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XI – House Arrest

Published by Bill Braga in Memories, Psychology, Psychiatry, Shamanism
data: 20/07/2020

I found the cradle that I needed in Sandra’s lap. I don’t know why, but every night, whether it was with her or Valéria, I felt the need to lay my head on a lap, and not just any, but one of those laps. I would have preferred if it was my girlfriend’s. It’s been a while since she last visited me, where could she be? Ok, so it wasn’t the all sentimental love sublime that rises above everything and everyone. Wishful thinking, love is as fragile and beautiful as crystal. At the first quake it shatters into a thousand pieces so sharp it is preferable to not pick up the shards. That’s love, love-passion. Here in the lap of my other companions, Sandra and Valéria, I felt something different, I felt being taken in, peaceful. Peace within the madness, incarcerated inside this hospital, proudly named after the psychiatrist Phillipe Pinel. I will speak of him later, as you must be anxious to understand what brought me from the Baiana do Acarajé bar to here. Hold up, don’t rush me, and we know that the clues are in the minutiae, I should remind you.

I ask Sandra what she thinks of my mother. She says to me, “a strong and formidable woman”. Women, always defending themselves. Poor Sandra, so lovable, but so distant from the profoundness of the world. That day, when the voices kindled my heart while in that bar in the heart of Savassi, not even the arrival of my mother could help me. In fact, she really got in the way, lancing her malevolent gazes which penetrated into me, her telling me that I was not myself. No, she didn’t understand, I needed to see my father, he was holding my link to the sane world, my PSP, where I stored my music. I told her, desperately, that I needed to see my dad, he has my PSP, he said that he would return it to me.

They didn’t understand. Not one of them: my mother, her boyfriend or my brother Léo. They looked into my backpack and there was my PSP. How could they understand, I ask you, if they did not feel that burst of feeling, if they did not see the world open up in its dialectic poles, if they didn’t make the jump from the sensory reality to the supra-reality? The stubbornness of the sane, coupled with their sense of superiority. I never wanted to be a sane.

And in my search for the (so called) father figure, who held the my link with the world, once again I went into bars and restaurants, talked to a few (non)colleagues, who might give me some of the clues I needed. And oh how those voices tormented me; my father didn’t whisper but shouted inside my ears, making a reverberation that choked my brain and then followed directly to the heart. It only got better when Tatiana came over to echo into me. She gave me the best tips, she told me to be careful with my mother, always so wise.

Then out of nowhere my mom changed her stance, changed her speech, let her candor shine through. She said that she had spoken with my father, that he really did have my PSP and that he had left it at the reception of our apartment building. I was a little suspicious; could it be another one of their tactics to deceive me? In the end, my father was just like me, a street cat, the bohemian. For some reason he was making me go after it, Tatiana must be waiting for me right beside him. How I longed to see my girlfriend! She didn’t deserve the wrongs I had committed to her, my betrayals in thought. I wonder now if they really were just in thought. She didn’t deserve this, and as I mentally tortured myself, Tatiana calmed me, saying it is better to follow my instincts than a repressive rationale. That’s it. She was right. And little by little I began to understand that it wasn’t worth it to fight with my mom, or her boyfriend, for as downtrodden as they seemed to me. The best tactic, the one that whispered into my ear, was to play their game. So that’s what I did.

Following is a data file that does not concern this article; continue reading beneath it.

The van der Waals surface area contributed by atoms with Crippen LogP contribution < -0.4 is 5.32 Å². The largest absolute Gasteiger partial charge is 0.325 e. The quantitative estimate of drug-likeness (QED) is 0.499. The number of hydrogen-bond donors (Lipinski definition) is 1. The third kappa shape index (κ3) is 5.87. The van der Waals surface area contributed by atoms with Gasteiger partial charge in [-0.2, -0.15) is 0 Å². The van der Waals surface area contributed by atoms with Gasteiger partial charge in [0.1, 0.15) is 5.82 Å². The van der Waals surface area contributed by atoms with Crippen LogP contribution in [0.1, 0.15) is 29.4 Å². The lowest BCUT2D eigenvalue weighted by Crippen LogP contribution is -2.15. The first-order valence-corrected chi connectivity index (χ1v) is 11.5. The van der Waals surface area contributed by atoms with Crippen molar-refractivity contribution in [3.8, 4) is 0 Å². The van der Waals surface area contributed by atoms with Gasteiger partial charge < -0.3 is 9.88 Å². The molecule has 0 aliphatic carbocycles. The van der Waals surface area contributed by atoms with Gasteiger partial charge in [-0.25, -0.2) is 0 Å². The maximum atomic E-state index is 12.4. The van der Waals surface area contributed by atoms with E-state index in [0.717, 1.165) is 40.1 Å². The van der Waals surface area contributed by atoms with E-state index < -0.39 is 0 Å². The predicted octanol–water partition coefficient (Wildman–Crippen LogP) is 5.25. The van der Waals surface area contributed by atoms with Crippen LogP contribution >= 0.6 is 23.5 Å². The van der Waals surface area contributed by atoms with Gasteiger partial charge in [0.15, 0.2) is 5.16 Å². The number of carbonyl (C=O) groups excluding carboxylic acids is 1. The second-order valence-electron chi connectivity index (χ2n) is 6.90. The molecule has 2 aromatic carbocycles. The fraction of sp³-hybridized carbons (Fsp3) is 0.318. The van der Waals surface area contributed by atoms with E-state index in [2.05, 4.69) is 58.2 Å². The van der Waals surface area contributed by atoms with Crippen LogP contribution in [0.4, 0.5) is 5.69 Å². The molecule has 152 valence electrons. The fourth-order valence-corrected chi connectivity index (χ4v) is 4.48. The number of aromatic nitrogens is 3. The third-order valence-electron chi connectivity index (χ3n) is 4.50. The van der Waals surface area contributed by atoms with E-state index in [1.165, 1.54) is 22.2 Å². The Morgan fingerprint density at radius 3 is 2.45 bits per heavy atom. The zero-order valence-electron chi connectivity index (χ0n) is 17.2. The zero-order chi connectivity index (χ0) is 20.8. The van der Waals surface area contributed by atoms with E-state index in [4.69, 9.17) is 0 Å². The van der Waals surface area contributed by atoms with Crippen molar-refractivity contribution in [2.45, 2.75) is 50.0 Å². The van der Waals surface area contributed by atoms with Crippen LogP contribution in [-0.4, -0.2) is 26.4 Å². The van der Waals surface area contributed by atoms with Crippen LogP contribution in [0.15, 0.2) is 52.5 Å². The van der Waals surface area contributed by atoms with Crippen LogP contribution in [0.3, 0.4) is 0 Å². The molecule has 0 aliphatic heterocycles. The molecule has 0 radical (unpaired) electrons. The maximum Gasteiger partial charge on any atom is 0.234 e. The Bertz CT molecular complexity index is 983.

Without much insistence from my mom, I accepted (?) what they were telling me. Let’s go home, retrieve my PSP, let’s go back to the comfort of my bedroom, my world. She thought that this would resolve things, that once there I would be saved. How wrong she was.

I arrived at home and my PSP was in fact there waiting for me at the reception. Even though until today she tells me that it was in my backpack all along, I know that it wasn’t. I know it was with my dad, and he, wanting to take me home, left it with the receptionist in the lobby.  Now for me to have it back, to be able to reenter the songs that rocked my rhythm, was an instantaneous and momentary joy. Some instants can condense the paradoxes of a lifetime. And that’s how this one felt. That’s why Vinícius de Moraes always said: “my time is when”.

Little did I know that the comfort of my own home would soon transform into the anguish of a prison. But this is how the sane are, they transform joy into pain, liberty into imprisonment. Get used to it, those who continue to follow me.


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